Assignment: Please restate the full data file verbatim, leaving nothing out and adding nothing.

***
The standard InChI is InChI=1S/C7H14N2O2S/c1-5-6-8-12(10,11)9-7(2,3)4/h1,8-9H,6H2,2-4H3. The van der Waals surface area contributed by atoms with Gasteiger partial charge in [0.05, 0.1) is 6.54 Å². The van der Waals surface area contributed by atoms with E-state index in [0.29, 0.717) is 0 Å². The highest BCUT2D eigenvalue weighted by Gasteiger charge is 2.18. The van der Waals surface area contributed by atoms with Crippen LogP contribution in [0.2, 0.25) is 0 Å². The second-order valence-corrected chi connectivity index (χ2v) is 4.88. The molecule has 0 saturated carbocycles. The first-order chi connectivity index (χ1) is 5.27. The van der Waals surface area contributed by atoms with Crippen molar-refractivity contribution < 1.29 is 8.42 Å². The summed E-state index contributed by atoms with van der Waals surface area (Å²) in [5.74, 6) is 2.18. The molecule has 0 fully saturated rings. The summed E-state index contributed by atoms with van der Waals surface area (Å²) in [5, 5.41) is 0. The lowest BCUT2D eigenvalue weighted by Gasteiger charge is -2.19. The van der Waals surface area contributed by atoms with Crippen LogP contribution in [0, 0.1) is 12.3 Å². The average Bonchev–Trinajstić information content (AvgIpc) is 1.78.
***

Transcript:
The standard InChI is InChI=1S/C7H14N2O2S/c1-5-6-8-12(10,11)9-7(2,3)4/h1,8-9H,6H2,2-4H3. The van der Waals surface area contributed by atoms with Gasteiger partial charge in [0.05, 0.1) is 6.54 Å². The van der Waals surface area contributed by atoms with E-state index in [0.29, 0.717) is 0 Å². The highest BCUT2D eigenvalue weighted by Gasteiger charge is 2.18. The van der Waals surface area contributed by atoms with Crippen LogP contribution in [0.2, 0.25) is 0 Å². The second-order valence-corrected chi connectivity index (χ2v) is 4.88. The molecule has 0 saturated carbocycles. The first-order chi connectivity index (χ1) is 5.27. The van der Waals surface area contributed by atoms with Crippen molar-refractivity contribution < 1.29 is 8.42 Å². The summed E-state index contributed by atoms with van der Waals surface area (Å²) in [5.74, 6) is 2.18. The molecule has 0 fully saturated rings. The summed E-state index contributed by atoms with van der Waals surface area (Å²) in [5, 5.41) is 0. The lowest BCUT2D eigenvalue weighted by Gasteiger charge is -2.19. The van der Waals surface area contributed by atoms with Crippen LogP contribution in [0, 0.1) is 12.3 Å². The average Bonchev–Trinajstić information content (AvgIpc) is 1.78.